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Familial non-medullary thyroid cancer in Iceland
  1. JÓN HRAFNKELSSON*,
  2. HRAFN TULINIUS,
  3. JÓN GUNNLAUGUR JÓNASSON§,
  4. GU∂RÍ∂UR ÓLAFSDÓTTIR,
  5. HELGI SIGVALDASON
  1. *Department of Oncology, Landspítali University Hospital, 101 Reykjavík, Iceland
  2. †Icelandic Cancer Registry, PO Box 5420, 105 Reykjavík, Iceland
  3. ‡Department of Preventive Medicine, University of Iceland, Soltun 1, 105 Reykjavík, Iceland
  4. §Department of Pathology, Landspítali University Hospital, 101 Reykjavík, Iceland
  1. Dr Hrafnkelsson, jonhr{at}rsp.is

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Editor—Incidence of thyroid carcinoma in Iceland is high1 and papillary carcinoma comprises 80% of all thyroid malignancies in the country.2 It is well known that medullary thyroid carcinoma aggregates in families and the genetic component in the aetiology has been established.3 Familial occurrence of non-medullary thyroid carcinoma is rare, but it has been increasingly recognised in recent years.4-6 There has been increasing awareness that this may constitute a distinct disease subgroup rather than chance occurrence, as reflected by the review of case series by Loh.7 Familial papillary microcarcinoma has also been suggested as a new clinical entity.8 9 In an earlier paper, we reported on the occurrence of papillary thyroid carcinoma (373 probands) in first degree relatives of all patients diagnosed between 1955 and 1984 in Iceland.10 This study showed a non-significant trend to familiality. In the present study, the population includes second and third degree relatives in addition to first degree relatives and we now include all non-medullary thyroid carcinoma patients.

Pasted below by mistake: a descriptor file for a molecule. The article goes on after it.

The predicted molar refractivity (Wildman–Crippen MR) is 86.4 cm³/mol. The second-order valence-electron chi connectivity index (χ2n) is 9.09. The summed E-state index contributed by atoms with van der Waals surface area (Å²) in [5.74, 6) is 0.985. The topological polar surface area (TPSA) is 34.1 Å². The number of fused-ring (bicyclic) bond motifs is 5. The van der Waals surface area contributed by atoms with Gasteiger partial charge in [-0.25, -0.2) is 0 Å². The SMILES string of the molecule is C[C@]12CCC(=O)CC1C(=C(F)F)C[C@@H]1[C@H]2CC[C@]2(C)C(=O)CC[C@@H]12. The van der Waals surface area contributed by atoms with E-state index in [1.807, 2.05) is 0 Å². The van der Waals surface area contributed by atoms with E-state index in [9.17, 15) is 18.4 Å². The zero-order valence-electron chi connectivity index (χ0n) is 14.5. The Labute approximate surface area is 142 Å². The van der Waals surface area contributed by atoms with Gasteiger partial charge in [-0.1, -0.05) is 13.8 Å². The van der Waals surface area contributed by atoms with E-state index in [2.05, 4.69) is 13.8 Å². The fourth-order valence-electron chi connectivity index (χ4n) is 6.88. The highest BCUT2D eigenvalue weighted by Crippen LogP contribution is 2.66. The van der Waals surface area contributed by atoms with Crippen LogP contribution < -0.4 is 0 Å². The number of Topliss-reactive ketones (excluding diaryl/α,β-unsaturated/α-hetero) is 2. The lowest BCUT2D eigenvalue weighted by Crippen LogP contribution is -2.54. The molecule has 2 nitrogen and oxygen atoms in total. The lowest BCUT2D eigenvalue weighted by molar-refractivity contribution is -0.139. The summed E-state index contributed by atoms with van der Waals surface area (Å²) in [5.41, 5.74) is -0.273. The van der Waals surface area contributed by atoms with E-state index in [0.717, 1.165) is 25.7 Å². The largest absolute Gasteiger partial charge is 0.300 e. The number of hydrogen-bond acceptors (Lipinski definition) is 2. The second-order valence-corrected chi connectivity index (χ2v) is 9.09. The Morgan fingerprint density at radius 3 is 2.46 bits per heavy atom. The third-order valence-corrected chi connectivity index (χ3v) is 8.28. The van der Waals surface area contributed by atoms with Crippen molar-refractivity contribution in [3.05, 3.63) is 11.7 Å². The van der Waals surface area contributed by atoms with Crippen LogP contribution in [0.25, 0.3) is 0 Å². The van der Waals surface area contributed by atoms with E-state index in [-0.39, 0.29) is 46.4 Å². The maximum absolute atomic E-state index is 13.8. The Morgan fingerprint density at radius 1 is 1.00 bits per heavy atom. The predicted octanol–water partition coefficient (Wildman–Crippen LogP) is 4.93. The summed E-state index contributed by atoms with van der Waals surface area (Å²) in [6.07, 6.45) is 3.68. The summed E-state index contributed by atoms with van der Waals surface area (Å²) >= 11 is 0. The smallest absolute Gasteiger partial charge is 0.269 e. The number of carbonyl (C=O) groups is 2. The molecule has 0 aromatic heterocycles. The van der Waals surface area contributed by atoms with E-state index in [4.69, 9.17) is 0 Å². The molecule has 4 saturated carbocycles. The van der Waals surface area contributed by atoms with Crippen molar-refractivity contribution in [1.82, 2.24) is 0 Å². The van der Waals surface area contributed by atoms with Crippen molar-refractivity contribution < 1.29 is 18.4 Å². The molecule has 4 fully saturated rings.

Information on thyroid cancer cases was obtained from the Icelandic Cancer Registry. All cases (n=712) of non-medullary thyroid carcinoma diagnosed in Iceland between 1955 and 1994 form the basis of this study. This includes 147 thyroid cancers found incidentally at necropsy and 565 thyroid cancers diagnosed clinically. The information on first, second, and third degree relatives was obtained from the Genetical Committee of the University of Iceland. This committee has a computerised family tracing resource based on the 1910 census and birth records for 1840-1910. This resource is linked with the national register and death records for later periods. Permission was obtained from the Data Protection Commission to link files from …

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